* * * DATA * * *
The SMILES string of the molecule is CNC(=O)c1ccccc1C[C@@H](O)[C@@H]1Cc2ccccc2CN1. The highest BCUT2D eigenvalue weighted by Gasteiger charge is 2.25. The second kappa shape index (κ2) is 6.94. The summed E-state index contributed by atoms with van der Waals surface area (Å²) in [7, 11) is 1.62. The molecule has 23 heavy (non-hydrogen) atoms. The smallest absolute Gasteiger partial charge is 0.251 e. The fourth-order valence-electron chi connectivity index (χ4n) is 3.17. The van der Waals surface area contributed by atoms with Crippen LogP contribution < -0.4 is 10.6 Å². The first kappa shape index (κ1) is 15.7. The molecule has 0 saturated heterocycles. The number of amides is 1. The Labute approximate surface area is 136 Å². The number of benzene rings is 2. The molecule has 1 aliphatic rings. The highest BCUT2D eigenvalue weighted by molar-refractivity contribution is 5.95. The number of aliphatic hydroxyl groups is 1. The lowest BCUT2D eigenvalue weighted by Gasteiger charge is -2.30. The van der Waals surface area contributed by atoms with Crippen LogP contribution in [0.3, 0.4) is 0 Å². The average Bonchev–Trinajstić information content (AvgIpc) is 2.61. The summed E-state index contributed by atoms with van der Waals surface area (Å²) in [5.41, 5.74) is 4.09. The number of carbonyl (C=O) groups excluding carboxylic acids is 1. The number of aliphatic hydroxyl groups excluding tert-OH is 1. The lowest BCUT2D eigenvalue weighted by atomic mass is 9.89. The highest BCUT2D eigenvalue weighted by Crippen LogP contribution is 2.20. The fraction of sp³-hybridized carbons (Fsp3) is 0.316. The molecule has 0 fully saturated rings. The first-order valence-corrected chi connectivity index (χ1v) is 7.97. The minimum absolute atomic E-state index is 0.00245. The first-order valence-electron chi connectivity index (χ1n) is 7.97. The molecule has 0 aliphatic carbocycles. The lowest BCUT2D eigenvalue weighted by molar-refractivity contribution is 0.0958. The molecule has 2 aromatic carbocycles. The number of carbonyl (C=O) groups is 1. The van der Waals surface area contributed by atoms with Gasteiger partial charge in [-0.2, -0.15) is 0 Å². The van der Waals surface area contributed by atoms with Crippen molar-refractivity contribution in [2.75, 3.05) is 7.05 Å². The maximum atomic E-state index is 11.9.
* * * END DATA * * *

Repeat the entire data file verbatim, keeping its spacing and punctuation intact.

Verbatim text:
The SMILES string of the molecule is CNC(=O)c1ccccc1C[C@@H](O)[C@@H]1Cc2ccccc2CN1. The highest BCUT2D eigenvalue weighted by Gasteiger charge is 2.25. The second kappa shape index (κ2) is 6.94. The summed E-state index contributed by atoms with van der Waals surface area (Å²) in [7, 11) is 1.62. The molecule has 23 heavy (non-hydrogen) atoms. The smallest absolute Gasteiger partial charge is 0.251 e. The fourth-order valence-electron chi connectivity index (χ4n) is 3.17. The van der Waals surface area contributed by atoms with Crippen LogP contribution < -0.4 is 10.6 Å². The first kappa shape index (κ1) is 15.7. The molecule has 0 saturated heterocycles. The number of amides is 1. The Labute approximate surface area is 136 Å². The number of benzene rings is 2. The molecule has 1 aliphatic rings. The highest BCUT2D eigenvalue weighted by molar-refractivity contribution is 5.95. The number of aliphatic hydroxyl groups is 1. The lowest BCUT2D eigenvalue weighted by Gasteiger charge is -2.30. The van der Waals surface area contributed by atoms with Crippen LogP contribution in [0.3, 0.4) is 0 Å². The average Bonchev–Trinajstić information content (AvgIpc) is 2.61. The summed E-state index contributed by atoms with van der Waals surface area (Å²) in [5.41, 5.74) is 4.09. The number of carbonyl (C=O) groups excluding carboxylic acids is 1. The number of aliphatic hydroxyl groups excluding tert-OH is 1. The lowest BCUT2D eigenvalue weighted by atomic mass is 9.89. The highest BCUT2D eigenvalue weighted by Crippen LogP contribution is 2.20. The fraction of sp³-hybridized carbons (Fsp3) is 0.316. The molecule has 0 fully saturated rings. The first-order valence-corrected chi connectivity index (χ1v) is 7.97. The minimum absolute atomic E-state index is 0.00245. The first-order valence-electron chi connectivity index (χ1n) is 7.97. The molecule has 0 aliphatic carbocycles. The lowest BCUT2D eigenvalue weighted by molar-refractivity contribution is 0.0958. The molecule has 2 aromatic carbocycles. The number of carbonyl (C=O) groups is 1. The van der Waals surface area contributed by atoms with Gasteiger partial charge in [-0.2, -0.15) is 0 Å². The van der Waals surface area contributed by atoms with Crippen molar-refractivity contribution in [2.75, 3.05) is 7.05 Å². The maximum atomic E-state index is 11.9.